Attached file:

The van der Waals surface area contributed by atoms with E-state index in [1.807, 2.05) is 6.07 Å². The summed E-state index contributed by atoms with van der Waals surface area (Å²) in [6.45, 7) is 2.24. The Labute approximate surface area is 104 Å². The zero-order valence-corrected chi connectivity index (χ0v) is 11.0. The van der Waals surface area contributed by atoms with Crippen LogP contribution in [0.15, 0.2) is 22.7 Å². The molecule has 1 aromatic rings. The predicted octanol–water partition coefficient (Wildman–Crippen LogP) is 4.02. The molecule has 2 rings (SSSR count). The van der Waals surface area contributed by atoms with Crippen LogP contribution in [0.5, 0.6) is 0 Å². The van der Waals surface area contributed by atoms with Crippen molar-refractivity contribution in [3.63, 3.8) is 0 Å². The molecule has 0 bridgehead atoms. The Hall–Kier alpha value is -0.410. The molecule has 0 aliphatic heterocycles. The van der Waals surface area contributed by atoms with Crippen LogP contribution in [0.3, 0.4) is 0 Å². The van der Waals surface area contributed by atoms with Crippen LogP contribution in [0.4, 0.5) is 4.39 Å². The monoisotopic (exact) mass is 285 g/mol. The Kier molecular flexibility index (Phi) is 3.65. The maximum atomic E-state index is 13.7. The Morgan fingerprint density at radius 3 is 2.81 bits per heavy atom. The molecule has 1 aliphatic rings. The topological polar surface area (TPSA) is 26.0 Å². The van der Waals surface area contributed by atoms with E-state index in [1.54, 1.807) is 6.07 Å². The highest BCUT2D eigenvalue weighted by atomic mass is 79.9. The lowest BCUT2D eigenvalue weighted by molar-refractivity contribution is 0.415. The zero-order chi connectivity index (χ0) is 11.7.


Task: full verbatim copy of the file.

The van der Waals surface area contributed by atoms with E-state index in [1.807, 2.05) is 6.07 Å². The summed E-state index contributed by atoms with van der Waals surface area (Å²) in [6.45, 7) is 2.24. The Labute approximate surface area is 104 Å². The zero-order valence-corrected chi connectivity index (χ0v) is 11.0. The van der Waals surface area contributed by atoms with Crippen LogP contribution in [0.15, 0.2) is 22.7 Å². The molecule has 1 aromatic rings. The predicted octanol–water partition coefficient (Wildman–Crippen LogP) is 4.02. The molecule has 2 rings (SSSR count). The van der Waals surface area contributed by atoms with Crippen LogP contribution in [0.5, 0.6) is 0 Å². The van der Waals surface area contributed by atoms with Crippen molar-refractivity contribution in [3.63, 3.8) is 0 Å². The molecule has 0 bridgehead atoms. The Hall–Kier alpha value is -0.410. The molecule has 0 aliphatic heterocycles. The van der Waals surface area contributed by atoms with Crippen LogP contribution in [0.3, 0.4) is 0 Å². The van der Waals surface area contributed by atoms with Crippen LogP contribution in [0.4, 0.5) is 4.39 Å². The monoisotopic (exact) mass is 285 g/mol. The Kier molecular flexibility index (Phi) is 3.65. The maximum atomic E-state index is 13.7. The Morgan fingerprint density at radius 3 is 2.81 bits per heavy atom. The molecule has 1 aliphatic rings. The topological polar surface area (TPSA) is 26.0 Å². The van der Waals surface area contributed by atoms with E-state index in [1.54, 1.807) is 6.07 Å². The highest BCUT2D eigenvalue weighted by atomic mass is 79.9. The lowest BCUT2D eigenvalue weighted by molar-refractivity contribution is 0.415. The zero-order chi connectivity index (χ0) is 11.7.